Tax Reform and Divorce
By Marilyn Kapaun and Courtney Bain September 7, 2018 Articles
Whether you are heading down the aisle or on the road to divorce, the new tax law could affect you in a dramatic way.
Beginning on January 1, 2019, alimony is no longer taxable or deductible which effectively eliminates alimony payments as a negotiation tool. However, divorces finalized prior to 2019 will be subject to the former tax law. Therefore, if you are planning to get divorced and expect to pay alimony, your best option is to finalize by the end of the year in order to keep the deduction. However, if you expect to receive alimony payments, you may want to hold off until the new year as you will no longer have to include it in income.
This provision impacts couples with vastly different amounts of income the most. In addition, this portion of the Tax Cuts and Jobs Act (“TCJA”) is part of the permanent tax code unlike many provisions which extend only through 2025. For those with an existing alimony agreement, you will continue receiving the same tax treatment.
Tax reform eliminated the dependency exemption. However, the child tax credit was doubled from $1,000 to $2,000. This credit is only available if children are claimed as dependents and $1,400 of this is refundable at the end of the year for children under the age of 17. The income phase-outs were also increased to $200,000 adjusted gross income for individuals and $400,000 adjusted gross income for joint filers which allows a larger number of taxpayers to take advantage of the credit.
If we revert back to the current tax law once this provision expires in 2025, those of you divorcing with younger children will still be eligible for a dependency exemption. For example, a four-year-old child will be age eleven in 2025. Under current law, this deduction is automatically allocated to the custodial parent but this can be altered by agreement. Thus, if you have young children, you may consider adding a sentence to your agreement that allocates the exemption to you if the tax law provides for an exemption.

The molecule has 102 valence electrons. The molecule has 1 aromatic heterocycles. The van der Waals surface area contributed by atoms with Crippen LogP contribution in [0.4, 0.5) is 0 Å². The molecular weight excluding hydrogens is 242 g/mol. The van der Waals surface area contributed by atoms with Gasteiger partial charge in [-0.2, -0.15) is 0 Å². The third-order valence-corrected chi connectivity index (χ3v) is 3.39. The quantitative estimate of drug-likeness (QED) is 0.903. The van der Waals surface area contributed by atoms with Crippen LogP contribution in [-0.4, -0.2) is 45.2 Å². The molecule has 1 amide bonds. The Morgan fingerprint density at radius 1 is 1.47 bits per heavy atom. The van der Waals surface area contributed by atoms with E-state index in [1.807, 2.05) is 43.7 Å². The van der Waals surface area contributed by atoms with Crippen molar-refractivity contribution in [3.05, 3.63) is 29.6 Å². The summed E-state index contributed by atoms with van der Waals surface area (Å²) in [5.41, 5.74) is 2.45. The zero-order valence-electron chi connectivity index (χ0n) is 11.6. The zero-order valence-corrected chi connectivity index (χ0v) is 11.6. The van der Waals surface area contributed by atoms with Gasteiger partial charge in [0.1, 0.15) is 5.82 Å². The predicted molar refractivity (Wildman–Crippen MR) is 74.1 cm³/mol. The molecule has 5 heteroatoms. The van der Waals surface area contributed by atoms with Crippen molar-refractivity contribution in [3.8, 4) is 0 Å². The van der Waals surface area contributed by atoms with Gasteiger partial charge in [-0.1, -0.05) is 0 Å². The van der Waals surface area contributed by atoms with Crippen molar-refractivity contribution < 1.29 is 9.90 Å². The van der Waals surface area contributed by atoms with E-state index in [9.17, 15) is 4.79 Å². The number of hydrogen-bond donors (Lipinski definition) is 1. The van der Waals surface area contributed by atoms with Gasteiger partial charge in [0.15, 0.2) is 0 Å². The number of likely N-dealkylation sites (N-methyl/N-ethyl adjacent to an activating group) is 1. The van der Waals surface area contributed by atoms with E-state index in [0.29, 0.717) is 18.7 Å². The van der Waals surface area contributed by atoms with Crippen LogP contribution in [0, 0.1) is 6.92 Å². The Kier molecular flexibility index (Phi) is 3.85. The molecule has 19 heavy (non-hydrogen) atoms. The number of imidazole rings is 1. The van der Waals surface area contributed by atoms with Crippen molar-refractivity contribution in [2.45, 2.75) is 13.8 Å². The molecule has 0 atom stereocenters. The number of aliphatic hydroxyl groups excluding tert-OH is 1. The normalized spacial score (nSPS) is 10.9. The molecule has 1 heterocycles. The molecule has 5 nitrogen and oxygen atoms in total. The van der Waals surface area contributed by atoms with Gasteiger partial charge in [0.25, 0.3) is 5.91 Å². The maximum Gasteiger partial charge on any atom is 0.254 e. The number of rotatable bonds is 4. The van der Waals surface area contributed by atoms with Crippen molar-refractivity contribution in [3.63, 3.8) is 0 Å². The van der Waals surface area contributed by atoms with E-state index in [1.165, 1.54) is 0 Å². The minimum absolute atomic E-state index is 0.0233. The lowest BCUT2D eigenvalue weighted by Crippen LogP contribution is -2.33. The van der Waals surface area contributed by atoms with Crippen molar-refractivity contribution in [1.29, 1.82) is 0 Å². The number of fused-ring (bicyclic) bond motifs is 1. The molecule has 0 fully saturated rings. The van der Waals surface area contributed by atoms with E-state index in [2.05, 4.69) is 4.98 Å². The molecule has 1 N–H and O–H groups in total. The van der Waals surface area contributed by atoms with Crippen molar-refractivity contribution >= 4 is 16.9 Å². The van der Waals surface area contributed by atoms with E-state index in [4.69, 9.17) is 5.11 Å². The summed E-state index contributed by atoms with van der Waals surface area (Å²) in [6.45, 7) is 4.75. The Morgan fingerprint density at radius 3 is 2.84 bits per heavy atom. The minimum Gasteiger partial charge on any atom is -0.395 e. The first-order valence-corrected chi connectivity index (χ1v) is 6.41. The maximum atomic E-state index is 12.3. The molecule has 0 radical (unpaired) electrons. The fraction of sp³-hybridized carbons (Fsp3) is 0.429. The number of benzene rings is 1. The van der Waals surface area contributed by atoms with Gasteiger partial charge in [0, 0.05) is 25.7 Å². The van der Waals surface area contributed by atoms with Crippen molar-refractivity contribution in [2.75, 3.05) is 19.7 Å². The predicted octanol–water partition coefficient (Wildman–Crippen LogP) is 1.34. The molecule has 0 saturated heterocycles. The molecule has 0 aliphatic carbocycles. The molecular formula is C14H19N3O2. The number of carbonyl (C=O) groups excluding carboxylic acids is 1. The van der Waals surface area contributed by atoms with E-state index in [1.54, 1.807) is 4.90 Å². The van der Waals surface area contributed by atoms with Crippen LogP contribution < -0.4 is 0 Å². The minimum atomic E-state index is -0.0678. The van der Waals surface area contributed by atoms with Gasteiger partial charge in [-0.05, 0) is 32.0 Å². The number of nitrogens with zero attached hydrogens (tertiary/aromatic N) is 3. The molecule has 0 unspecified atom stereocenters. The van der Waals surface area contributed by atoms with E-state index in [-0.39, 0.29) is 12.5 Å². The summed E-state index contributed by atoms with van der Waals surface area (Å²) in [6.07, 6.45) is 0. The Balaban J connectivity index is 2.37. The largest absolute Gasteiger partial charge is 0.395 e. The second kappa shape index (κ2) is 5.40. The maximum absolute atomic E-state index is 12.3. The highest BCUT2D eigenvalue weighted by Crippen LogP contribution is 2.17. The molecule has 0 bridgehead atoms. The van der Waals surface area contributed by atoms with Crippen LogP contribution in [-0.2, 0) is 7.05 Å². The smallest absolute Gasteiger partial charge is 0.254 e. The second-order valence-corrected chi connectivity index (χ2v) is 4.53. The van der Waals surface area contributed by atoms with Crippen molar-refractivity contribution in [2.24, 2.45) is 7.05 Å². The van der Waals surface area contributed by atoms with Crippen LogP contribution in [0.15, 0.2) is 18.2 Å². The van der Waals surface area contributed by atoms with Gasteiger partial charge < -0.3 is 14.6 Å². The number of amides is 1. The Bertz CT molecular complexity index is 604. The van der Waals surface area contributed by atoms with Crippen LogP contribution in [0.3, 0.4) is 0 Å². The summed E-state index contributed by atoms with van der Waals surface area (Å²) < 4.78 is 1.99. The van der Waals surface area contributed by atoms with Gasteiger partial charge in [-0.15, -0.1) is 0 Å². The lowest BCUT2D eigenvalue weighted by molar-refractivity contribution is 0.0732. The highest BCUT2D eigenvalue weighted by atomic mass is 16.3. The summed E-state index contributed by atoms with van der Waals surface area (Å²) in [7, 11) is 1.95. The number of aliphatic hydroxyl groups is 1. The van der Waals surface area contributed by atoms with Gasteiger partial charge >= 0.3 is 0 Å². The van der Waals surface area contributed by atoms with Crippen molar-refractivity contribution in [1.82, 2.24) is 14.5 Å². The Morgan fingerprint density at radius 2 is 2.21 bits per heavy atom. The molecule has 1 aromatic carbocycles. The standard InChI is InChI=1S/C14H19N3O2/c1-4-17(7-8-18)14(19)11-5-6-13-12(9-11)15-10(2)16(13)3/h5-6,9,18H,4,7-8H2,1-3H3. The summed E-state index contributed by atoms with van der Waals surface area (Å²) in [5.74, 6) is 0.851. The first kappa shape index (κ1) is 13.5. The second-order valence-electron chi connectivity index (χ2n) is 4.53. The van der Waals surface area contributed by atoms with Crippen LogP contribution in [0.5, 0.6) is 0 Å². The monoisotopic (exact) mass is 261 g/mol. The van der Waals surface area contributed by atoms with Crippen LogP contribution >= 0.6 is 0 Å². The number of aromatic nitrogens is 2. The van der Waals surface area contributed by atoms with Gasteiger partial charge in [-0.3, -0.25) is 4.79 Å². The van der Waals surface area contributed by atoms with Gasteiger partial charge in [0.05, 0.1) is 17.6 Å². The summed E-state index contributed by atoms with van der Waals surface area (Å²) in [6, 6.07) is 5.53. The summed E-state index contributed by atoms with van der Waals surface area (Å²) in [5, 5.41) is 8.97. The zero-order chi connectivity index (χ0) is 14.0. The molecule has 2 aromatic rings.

Under the TCJA, a 529 distribution up to $10,000 per student is permitted for tuition at elementary or secondary schools. Previously, these distributions were only allowed for college.
You may also want to delay the divorce if you or your spouse owns a business because the new tax law could raise its value. For example, under the qualified business income (“QBI”) deduction, some pass-through business owners can deduct up to 20% of their taxable income. It should be noted that several businesses are excluded from the definition of “qualified businesses” including services in the fields of accounting, health, law, actuarial science, performing arts, consulting, athletics, financial services, and brokerage services. Architectural and engineering firms are exempted and are classified as qualified businesses meaning they are eligible for the 20% deduction.
If your prenuptial agreement has a provision for deductible alimony, it may not be enforced given the change in alimony treatment. Reach out to a family law attorney to discuss potential impacts on your agreement before the end of the year.